The poet John Milton was a difficult man who lived in difficult times. A republican at the time of the restoration of Charles II to the throne, the blind Milton found himself summarily bounced from his job, tossed into prison, and threatened with execution before he was eventually released. Despite his troubles, or perhaps because of them, it was in this tumultuous time that Milton created his enduring masterpiece Paradise Lost. But what if he hadn't? What if, instead of pouring his creative energies into poetry, Milton had followed a different path, say, to America? This is the premise of Peter Akroyd's novel, Milton in America. |
In Milton in America the poet flees England for the New World, where he proceeds to establish a Puritan community and to become increasingly obsessed and repressive as years go by. Milton's madness reaches a bloody climax when a group of Roman Catholics sets up a settlement nearby. Admirers of Ackroyd's previous works will find this one intriguing; admirers of the historical Milton might well be outraged by this radical revision of the great man's life.
When Peter Ackroyd, one of Britain's undisputed literary masters, writes a new novel, it is a literary event. With his last novel, The Trial of Elizabeth Cree, "as gripping and ingenious a murder mystery as you could hope to come across," in the words of the San Francisco Chronicle, he reached a whole new level of critical and popular success. Now, with his trademark blending of historical fact and fictive fancy, Ackroyd has placed the towering poet of Paradise Lost in the new Eden that is colonial America.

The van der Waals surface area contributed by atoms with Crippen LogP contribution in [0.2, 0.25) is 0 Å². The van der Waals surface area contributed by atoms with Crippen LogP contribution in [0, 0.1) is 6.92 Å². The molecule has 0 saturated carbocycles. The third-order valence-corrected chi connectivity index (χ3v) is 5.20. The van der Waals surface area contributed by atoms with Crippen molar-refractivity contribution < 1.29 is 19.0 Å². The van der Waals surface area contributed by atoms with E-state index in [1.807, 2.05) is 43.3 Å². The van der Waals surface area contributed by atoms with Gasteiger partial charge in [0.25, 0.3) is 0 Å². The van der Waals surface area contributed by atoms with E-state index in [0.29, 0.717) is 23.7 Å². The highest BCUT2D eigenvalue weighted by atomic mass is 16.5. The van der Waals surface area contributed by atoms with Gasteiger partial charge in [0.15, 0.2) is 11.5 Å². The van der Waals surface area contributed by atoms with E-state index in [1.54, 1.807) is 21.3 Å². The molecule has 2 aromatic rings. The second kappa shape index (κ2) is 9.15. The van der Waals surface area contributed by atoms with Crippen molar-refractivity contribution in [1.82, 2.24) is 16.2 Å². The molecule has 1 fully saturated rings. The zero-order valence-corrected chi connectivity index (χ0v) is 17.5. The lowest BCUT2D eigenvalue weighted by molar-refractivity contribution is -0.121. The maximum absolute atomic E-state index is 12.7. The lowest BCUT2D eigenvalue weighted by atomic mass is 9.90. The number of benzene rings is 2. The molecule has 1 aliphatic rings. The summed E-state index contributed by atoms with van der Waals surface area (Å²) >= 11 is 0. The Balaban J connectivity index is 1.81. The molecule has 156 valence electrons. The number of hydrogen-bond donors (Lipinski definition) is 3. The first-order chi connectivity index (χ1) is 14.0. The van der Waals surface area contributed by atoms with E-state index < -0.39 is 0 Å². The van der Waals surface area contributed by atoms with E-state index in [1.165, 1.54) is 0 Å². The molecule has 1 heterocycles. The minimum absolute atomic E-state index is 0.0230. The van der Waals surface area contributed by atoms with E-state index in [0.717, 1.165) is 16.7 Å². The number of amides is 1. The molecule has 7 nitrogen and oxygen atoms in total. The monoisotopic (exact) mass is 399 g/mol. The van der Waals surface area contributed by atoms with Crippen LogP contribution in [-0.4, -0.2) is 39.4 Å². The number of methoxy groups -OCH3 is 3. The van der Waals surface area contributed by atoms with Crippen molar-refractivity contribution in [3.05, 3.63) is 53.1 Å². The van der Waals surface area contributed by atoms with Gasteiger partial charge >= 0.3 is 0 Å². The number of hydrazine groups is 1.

John Milton, aging, blind, fleeing the restoration of English monarchy and all the vain trappings that go with it ("misrule" in his estimation), comes to New England, where he is adopted by a community of fellow puritans as their leader. With his enormous powers of intellect, his command of language, and the awe the townspeople hold him in, Milton takes on absolute power. Insisting on strict and merciless application of puritan justice, he soon becomes, in his attempt at regaining paradise, as much a tyrant as the despots from whom he and his comrades have sought refuge, more brutal than the "savage" native Americans.
As always, Ackroyd has crafted a thoroughly enjoyable novel that entertains while raising provocative questions--this time about America's founding myths. With a resurgence of interest in the puritans (in the movie adaptations of The Scarlet Letter and the forthcoming The Crucible), Milton in America is particularly relevant. It is also entirely absorbing--in short, vintage Ackroyd.